Yea, the economic events causing the vol aren’t a good thing in off themselves however the vol itself is actually a positive as the market is making the adjustments through prices. Nothing really wrong with that.

When do you think “instability” isn’t good if you consider that the stock market say is an aggregated view on future cash flows.

Tel
Tel
13 years ago

Late July/ early August, ASX:CBA shot up, then slammed down, then bounced right back up again. As far as I can tell, mostly driven by rumors more than any genuine inside intelligence. This sort of excited speculation has been happening a lot lately and sometimes people get it right, other times it is total furfy. Sure you can find examples of insider trading, but you can find plenty of examples of the price jumping in completely the wrong direction too.

I actually think the volatility were seeing now is a great thing as the market is processing lots of information as it rolls in and as consequence prices adjust. We often reading about the high level of volatility were seeing these days and how bad it is.

Jumping at a rumor is still “processing information”, some rumors start as overheard conversation putting a few pieces together, others are just fanciful inventions, others are deliberate market manipulation. The US government seems to have stopped bothering to hide their “Plunge Protection Team” who happily manipulate markets with legal sanction, apparently for the good of all of us. We have seen the market cap of BHP swing by 40% twice in the last 12 months. Could anyone possibly believe that the true value of a massive company like BHP is actually changing at this rate?

When it comes down to it, there is no way to actually prevent either insider trading, or market manipulation, or large numbers of uninformed people moving in herd formation. We are better off admitting this fact, and looking for ways to move forward rather than living a lie and inventing a well supervised market has never existed, and never will exist. Lack of stability has always been a feature in Capitalist markets with documented bubbles and crashes going back centuries. The best we can do is just force companies to reveal as much information as possible, and as regularly as possible so at least the truth gets out there.

On the issue of instability… we use our Capitalist markets as a control system for our economy. The markets make real-world decisions about resource distribution and commodity valuation. There is a massive body of theory (and practice) regarding what makes a good control system, including lots of work on stability. A tennis player waiting to return serve will hop lightly from foot to foot because the slight instability actually speeds up the human mind/body response time. Rally car drivers do a similar thing by tossing the car from side to side as a corner approaches. Nyquist studied both stability criteria and the concept of a Nyquist Pulse, which is the fastest way to change the state of a system that has a limited frequency response (i.e. any system with inertia, and all real-world systems). Thai boxers stamp the floor with their right foot before kicking out with their left foot. You would think that this gives their opponent more time to defend, but actually the kick comes through faster (and harder) — Nyquist did the maths behind this result.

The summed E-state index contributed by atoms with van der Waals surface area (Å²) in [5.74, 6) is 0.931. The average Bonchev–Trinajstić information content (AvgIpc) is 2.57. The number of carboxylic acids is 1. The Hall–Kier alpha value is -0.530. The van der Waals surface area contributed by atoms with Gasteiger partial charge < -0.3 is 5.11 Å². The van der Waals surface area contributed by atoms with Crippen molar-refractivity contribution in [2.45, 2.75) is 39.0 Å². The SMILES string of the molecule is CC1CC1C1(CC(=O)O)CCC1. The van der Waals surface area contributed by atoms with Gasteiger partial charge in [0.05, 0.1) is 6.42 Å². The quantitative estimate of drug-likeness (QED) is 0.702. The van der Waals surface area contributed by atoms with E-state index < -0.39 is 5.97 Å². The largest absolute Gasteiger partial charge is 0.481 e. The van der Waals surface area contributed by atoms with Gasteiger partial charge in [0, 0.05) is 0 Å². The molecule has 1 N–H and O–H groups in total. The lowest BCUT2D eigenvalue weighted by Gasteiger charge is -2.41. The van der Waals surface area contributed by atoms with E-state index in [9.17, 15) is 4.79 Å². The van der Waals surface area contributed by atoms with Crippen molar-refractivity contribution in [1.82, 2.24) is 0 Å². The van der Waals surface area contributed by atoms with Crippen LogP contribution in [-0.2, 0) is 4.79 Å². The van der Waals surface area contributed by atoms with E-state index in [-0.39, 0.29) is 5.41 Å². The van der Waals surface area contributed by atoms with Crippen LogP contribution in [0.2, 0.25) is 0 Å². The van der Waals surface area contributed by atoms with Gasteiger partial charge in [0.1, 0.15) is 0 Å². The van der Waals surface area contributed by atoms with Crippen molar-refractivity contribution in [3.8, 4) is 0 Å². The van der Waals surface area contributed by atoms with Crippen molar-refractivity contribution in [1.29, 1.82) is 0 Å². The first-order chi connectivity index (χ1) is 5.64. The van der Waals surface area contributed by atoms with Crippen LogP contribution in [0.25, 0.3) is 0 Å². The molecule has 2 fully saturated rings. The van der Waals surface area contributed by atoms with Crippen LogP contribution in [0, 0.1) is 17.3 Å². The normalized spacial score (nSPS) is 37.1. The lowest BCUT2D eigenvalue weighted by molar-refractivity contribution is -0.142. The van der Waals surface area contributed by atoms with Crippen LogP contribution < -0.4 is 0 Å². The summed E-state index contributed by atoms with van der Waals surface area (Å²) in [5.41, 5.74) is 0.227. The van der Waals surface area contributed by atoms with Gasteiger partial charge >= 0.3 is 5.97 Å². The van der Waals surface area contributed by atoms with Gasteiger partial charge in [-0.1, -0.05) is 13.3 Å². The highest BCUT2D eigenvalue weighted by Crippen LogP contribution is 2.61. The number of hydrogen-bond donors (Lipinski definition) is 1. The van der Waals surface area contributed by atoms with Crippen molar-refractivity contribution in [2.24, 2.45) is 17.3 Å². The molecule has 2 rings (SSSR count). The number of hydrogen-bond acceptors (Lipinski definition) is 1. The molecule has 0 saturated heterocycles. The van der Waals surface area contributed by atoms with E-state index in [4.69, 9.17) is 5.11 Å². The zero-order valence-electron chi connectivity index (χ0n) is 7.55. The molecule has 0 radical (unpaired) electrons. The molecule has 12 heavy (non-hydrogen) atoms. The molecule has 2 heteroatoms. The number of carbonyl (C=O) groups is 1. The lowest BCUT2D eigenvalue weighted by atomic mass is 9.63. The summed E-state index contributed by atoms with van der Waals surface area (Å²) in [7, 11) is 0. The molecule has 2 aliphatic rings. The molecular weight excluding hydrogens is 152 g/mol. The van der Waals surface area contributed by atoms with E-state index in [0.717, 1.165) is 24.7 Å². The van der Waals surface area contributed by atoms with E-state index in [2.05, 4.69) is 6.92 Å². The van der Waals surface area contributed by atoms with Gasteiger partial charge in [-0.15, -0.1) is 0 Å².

While low levels of instability improve the response time of a control system, high levels of instability tend to rapidly swamp any useful signal into horrible oscillations (usually escalating in size until they reach the physical limits of the system in question).

Economists traditionally don’t bother to study any of this working man’s math, preferring their own lofty theorems (which have been demonstrated ineffective by much better than the likes of myself). A basic financial system essentially boils down to a pure integral controller (pretty much guaranteed to be unstable). A financial system with tax and interest rates is more like an integral controller with a damping factor. On top of that, the whole thing is nonlinear and has a spectrum of time constants. Needless to say, the traditional economic theorems feel a lot safer than sailing out into those waters.

Economists have also seemingly become the official keepers of the chicken giblets when it comes to convincing the public that the economy is on the right track and in good hands. God knows we can’t trust physicists, because physicists gave us the atom bomb, and nobody likes atom bombs. Conveniently, while economists may be fuzzy on a lot of concepts, they have a very sharp understanding of the idea of being bought — an area of study where the scientists are still catching up. Best not to see any insider trading, until it becomes so obvious that a slap on the wrist and seriously stern words are required. Then we can all rest easy.